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Although dogged by allegations of racism, the U.S. Capitol Police force has taken a big step by adding two Black female captains to its ranks. Yogananda Pittman (pictured left) and Monique Moore (pictured right) are the first African-American women to achieve the rank of captain for the Capitol force, although their peers say that discrimination still exists behind closed doors.

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The U.S. Capitol Police have the primary function of protecting lawmakers who work on the Hill and to watch over the dozens of congressional buildings housed around the main Capitol building. As they moved up in rank, Pittman and Moore did not have the luxury of meeting other Black women equally as poised to make it to the levels of upper management. Still, neither woman seems bitter about their road to ascension.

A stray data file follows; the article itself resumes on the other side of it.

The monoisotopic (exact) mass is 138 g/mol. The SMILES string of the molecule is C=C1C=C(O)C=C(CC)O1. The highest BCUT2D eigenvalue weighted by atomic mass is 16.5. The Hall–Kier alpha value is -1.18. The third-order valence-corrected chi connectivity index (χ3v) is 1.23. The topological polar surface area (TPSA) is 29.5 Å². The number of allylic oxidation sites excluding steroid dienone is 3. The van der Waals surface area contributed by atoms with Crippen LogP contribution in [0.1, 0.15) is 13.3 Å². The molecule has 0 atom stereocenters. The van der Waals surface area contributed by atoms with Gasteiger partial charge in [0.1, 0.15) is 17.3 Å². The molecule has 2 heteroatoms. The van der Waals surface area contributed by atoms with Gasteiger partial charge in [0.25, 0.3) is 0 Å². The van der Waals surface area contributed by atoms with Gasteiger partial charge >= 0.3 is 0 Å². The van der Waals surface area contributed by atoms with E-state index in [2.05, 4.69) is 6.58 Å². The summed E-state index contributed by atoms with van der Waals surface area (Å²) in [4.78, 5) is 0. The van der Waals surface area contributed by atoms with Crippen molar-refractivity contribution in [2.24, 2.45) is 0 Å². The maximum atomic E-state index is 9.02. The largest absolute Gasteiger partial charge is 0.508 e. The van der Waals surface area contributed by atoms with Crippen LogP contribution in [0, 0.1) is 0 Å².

“I just definitely think it let’s them know that it’s attainable,” Pittman said on being an inspiration to younger Black officers. “When you see someone who looks like yourself in the rank of captain and what have you, they know they can do it.”

While the racism charges even inspired members of the Congressional Black Caucus to intervene, Pittman and Moore both say they’ve yet to receive such treatment. For Moore, her determination would have pushed her through regardless of any obstacle.

“”Even if I did experience that type of behavior from the department, I don’t think that would have stopped me from my goals,” Moore said.

Pittman and Moore, who both were promoted this past January, will preside over 500 officers who help cover the congressional areas and surrounding blocks, responding to all manner of activity including theft, drunk driving, and terrorist threats.


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